The report warns there has been “minimal policy attention” to curbing fossil fuel production, despite the fact that the global production gap is “even larger than the already-significant global emissions gap”.
Current government plans will result in 39 billion tonnes of carbon dioxide emissions, or 53% more fossil fuels in 2030 than would be consistent with limiting warming to 2°C.
The UN Environment Programme (UNEP) and partners have released a report that finds that countries’ planned production of coal, oil and gas far exceeds levels needed to achieve the Paris Agreement on climate change. The report calls for increasing focus on reducing fossil fuel production to meet global climate goals and additional sustainable development benefits such as reduced habitat degradation, decreased air and water pollution and improved health outcomes.
The report titled, ‘The Production Gap: The Discrepancy Between Countries’ Planned Fossil Fuel Production and Global Production Levels Consistent with Limiting Warming to 1.5°C or 2°C,’ is the first assessment of the gap between the Paris Agreement on climate change targets and countries’ planned production of coal, oil and gas. The report finds that current government plans will result in 39 billion tonnes of carbon dioxide (CO2) emissions, or 53% more fossil fuels in 2030 than would be consistent with limiting warming to 2°C, and 120% more than would be consistent with a 1.5°C pathway. The production gap is the largest for coal, with countries planning to produce 5.2 billion tonnes, or 150% more coal, than would be consistent with a 2°C pathway and 280% more than would be consistent with a 1.5°C pathway.
The report warns that there has been “minimal policy attention” to curbing fossil fuel production, despite the fact that the global production gap is “even larger than the already-significant global emissions gap.” In addition to exceeding the 1.5°C and 2°C pathways, countries’ planned fossil fuel production also surpasses production levels consistent with implementing countries Nationally Determined Contributions (NDCs). The report cautions that, although many countries have stated their intent to decrease their emissions, they “are signaling the opposite when it comes to fossil fuel production,” with plans and projections for expansion further threatening countries’ ability to meet global climate goals. Within this context, the report underscores the importance of promoting policy coherence to align energy policies and climate goals, sending a “more coherent and consistent signal that a government intends to wind down dependence on both fossil fuel supply and use.”
Although many countries have stated their intent to decrease their emissions, they are signaling the opposite when it comes to fossil fuel production.
The report examines production plans and outlooks in Australia, Canada, China, Germany, India, Indonesia, Norway, the Russian Federation, the UK and the US. In nearly each of these countries, the production of coal, oil and gas in national plans and outlooks exceeds the levels projected in the International Energy Agency’s (IEA) New Policies Scenario, which is approximately consistent with levels needed to achieve global implementation of the NDCs.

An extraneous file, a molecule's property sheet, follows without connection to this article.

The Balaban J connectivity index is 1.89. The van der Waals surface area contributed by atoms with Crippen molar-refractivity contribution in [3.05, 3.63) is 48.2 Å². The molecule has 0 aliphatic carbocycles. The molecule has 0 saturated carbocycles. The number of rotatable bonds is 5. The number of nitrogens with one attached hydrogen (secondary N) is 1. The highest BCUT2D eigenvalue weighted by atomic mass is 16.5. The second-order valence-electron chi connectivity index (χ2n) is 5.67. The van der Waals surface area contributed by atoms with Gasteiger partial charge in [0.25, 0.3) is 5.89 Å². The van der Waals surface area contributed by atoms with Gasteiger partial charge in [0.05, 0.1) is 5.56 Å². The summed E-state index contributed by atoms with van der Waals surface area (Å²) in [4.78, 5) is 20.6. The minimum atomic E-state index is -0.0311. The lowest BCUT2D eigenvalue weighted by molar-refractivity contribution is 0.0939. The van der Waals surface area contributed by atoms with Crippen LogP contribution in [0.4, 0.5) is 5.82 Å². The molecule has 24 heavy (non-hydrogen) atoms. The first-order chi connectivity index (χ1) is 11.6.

The report highlights several governments’ adoption of policies to restrict fossil fuel production, while most countries have focused on the demand side, with policies to increase renewable energy, energy efficiency and other low-carbon technologies. A few countries have also implemented supply-side measures to limit fossil fuel production. For example, India and Nigeria include supply-side measures in their NDCs. The Governments of Belize, Costa Rica, France, Denmark and New Zealand have enacted partial or total bans on oil and gas extraction. Germany and Spain are phasing out coal extraction.
The report recommends that governments employ a range of policy options to help countries improve alignment of coal, oil and gas production with climate goals. Recommendations include: economic instruments like subsidy reforms; regulatory approaches such as banning new extraction permits, and measures to enhance information and transparency, including national reporting of fossil fuel production; and government provision of goods and services, including just transition plans like job training programmes and social protection and insurance for workers. In addition, the report emphasizes the role of the UN climate processes and other international initiatives and cooperation in catalyzing action and winding down fossil fuel production.
The report “follows in the footsteps” of the UNEP Emissions Gap Report, which compares countries’ greenhouse gas (GHG) emissions with emissions levels needed to meet climate goals. UNEP produced the report in collaboration with the Stockholm Environment Institute (SEI), the International Institute for Sustainable Development (IISD), the Overseas Development Institute (ODI), Climate Analytics, and the Center for International Climate Research (CICERO). [Publication: The Production Gap Report 2019] [Report Webpage] [SDG Knowledge Hub Story on Emissions Gap Report 2018] [SDG Knowledge Hub Story on Emissions Gap Report 2019 Chapter Previewing Opportunities for G20 Countries to Increase Climate Ambition] [SDG Knowledge Hub Guest Article on Production Gap Report]